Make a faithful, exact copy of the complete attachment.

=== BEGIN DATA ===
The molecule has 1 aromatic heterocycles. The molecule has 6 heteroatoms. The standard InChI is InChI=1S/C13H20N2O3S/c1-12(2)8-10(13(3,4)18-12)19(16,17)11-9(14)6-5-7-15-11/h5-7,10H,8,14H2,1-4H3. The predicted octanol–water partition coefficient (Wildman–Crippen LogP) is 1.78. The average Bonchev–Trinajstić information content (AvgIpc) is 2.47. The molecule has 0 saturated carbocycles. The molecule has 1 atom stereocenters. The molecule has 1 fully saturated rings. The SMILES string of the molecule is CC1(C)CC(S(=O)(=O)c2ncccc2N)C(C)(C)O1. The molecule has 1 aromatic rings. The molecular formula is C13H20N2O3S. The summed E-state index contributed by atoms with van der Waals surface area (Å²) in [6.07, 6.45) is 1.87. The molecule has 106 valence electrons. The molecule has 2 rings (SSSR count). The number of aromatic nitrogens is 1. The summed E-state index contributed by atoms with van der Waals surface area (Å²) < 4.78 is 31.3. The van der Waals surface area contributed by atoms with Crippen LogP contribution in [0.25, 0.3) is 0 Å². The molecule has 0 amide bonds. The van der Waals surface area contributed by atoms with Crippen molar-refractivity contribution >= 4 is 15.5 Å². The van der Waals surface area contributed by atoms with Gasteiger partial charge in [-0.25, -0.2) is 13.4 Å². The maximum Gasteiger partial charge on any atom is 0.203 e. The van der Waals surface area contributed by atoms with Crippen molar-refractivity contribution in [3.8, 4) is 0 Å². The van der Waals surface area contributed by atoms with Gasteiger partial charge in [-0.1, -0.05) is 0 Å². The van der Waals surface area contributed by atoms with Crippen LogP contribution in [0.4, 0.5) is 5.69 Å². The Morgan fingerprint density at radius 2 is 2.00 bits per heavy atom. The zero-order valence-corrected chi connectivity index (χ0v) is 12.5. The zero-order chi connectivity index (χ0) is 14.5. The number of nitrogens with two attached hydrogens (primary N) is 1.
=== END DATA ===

The molecule has 1 aromatic heterocycles. The molecule has 6 heteroatoms. The standard InChI is InChI=1S/C13H20N2O3S/c1-12(2)8-10(13(3,4)18-12)19(16,17)11-9(14)6-5-7-15-11/h5-7,10H,8,14H2,1-4H3. The predicted octanol–water partition coefficient (Wildman–Crippen LogP) is 1.78. The average Bonchev–Trinajstić information content (AvgIpc) is 2.47. The molecule has 0 saturated carbocycles. The molecule has 1 atom stereocenters. The molecule has 1 fully saturated rings. The SMILES string of the molecule is CC1(C)CC(S(=O)(=O)c2ncccc2N)C(C)(C)O1. The molecule has 1 aromatic rings. The molecular formula is C13H20N2O3S. The summed E-state index contributed by atoms with van der Waals surface area (Å²) in [6.07, 6.45) is 1.87. The molecule has 106 valence electrons. The molecule has 2 rings (SSSR count). The number of aromatic nitrogens is 1. The summed E-state index contributed by atoms with van der Waals surface area (Å²) < 4.78 is 31.3. The van der Waals surface area contributed by atoms with Crippen LogP contribution in [0.25, 0.3) is 0 Å². The molecule has 0 amide bonds. The van der Waals surface area contributed by atoms with Crippen molar-refractivity contribution >= 4 is 15.5 Å². The van der Waals surface area contributed by atoms with Gasteiger partial charge in [-0.25, -0.2) is 13.4 Å². The maximum Gasteiger partial charge on any atom is 0.203 e. The van der Waals surface area contributed by atoms with Crippen molar-refractivity contribution in [3.8, 4) is 0 Å². The van der Waals surface area contributed by atoms with Gasteiger partial charge in [-0.1, -0.05) is 0 Å². The van der Waals surface area contributed by atoms with Crippen LogP contribution in [0.4, 0.5) is 5.69 Å². The Morgan fingerprint density at radius 2 is 2.00 bits per heavy atom. The zero-order valence-corrected chi connectivity index (χ0v) is 12.5. The zero-order chi connectivity index (χ0) is 14.5. The number of nitrogens with two attached hydrogens (primary N) is 1.